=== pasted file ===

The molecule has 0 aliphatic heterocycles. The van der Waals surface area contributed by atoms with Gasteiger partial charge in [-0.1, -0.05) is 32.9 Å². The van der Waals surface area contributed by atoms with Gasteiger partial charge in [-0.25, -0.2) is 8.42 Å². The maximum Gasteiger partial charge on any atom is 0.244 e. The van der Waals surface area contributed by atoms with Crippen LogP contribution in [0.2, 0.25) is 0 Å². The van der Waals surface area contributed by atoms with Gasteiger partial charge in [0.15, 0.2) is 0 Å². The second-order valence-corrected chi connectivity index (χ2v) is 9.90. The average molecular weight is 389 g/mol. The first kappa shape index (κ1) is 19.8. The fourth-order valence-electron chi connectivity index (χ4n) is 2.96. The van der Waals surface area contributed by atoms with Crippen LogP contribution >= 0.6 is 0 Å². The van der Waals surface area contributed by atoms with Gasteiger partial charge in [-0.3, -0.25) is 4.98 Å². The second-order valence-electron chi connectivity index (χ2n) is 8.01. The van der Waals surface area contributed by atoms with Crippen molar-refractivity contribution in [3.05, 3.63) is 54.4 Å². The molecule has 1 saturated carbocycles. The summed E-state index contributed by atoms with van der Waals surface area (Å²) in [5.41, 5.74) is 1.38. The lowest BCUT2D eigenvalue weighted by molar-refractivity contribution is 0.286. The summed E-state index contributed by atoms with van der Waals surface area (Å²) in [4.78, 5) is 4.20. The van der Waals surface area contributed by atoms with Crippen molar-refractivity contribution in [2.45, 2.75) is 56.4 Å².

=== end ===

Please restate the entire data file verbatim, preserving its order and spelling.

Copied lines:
The molecule has 0 aliphatic heterocycles. The van der Waals surface area contributed by atoms with Gasteiger partial charge in [-0.1, -0.05) is 32.9 Å². The van der Waals surface area contributed by atoms with Gasteiger partial charge in [-0.25, -0.2) is 8.42 Å². The maximum Gasteiger partial charge on any atom is 0.244 e. The van der Waals surface area contributed by atoms with Crippen LogP contribution in [0.2, 0.25) is 0 Å². The van der Waals surface area contributed by atoms with Gasteiger partial charge in [0.15, 0.2) is 0 Å². The second-order valence-corrected chi connectivity index (χ2v) is 9.90. The average molecular weight is 389 g/mol. The first kappa shape index (κ1) is 19.8. The fourth-order valence-electron chi connectivity index (χ4n) is 2.96. The van der Waals surface area contributed by atoms with Crippen LogP contribution >= 0.6 is 0 Å². The van der Waals surface area contributed by atoms with Gasteiger partial charge in [-0.3, -0.25) is 4.98 Å². The second-order valence-electron chi connectivity index (χ2n) is 8.01. The van der Waals surface area contributed by atoms with Crippen molar-refractivity contribution in [3.05, 3.63) is 54.4 Å². The molecule has 1 saturated carbocycles. The summed E-state index contributed by atoms with van der Waals surface area (Å²) in [5.41, 5.74) is 1.38. The lowest BCUT2D eigenvalue weighted by molar-refractivity contribution is 0.286. The summed E-state index contributed by atoms with van der Waals surface area (Å²) in [4.78, 5) is 4.20. The van der Waals surface area contributed by atoms with Crippen molar-refractivity contribution in [2.45, 2.75) is 56.4 Å².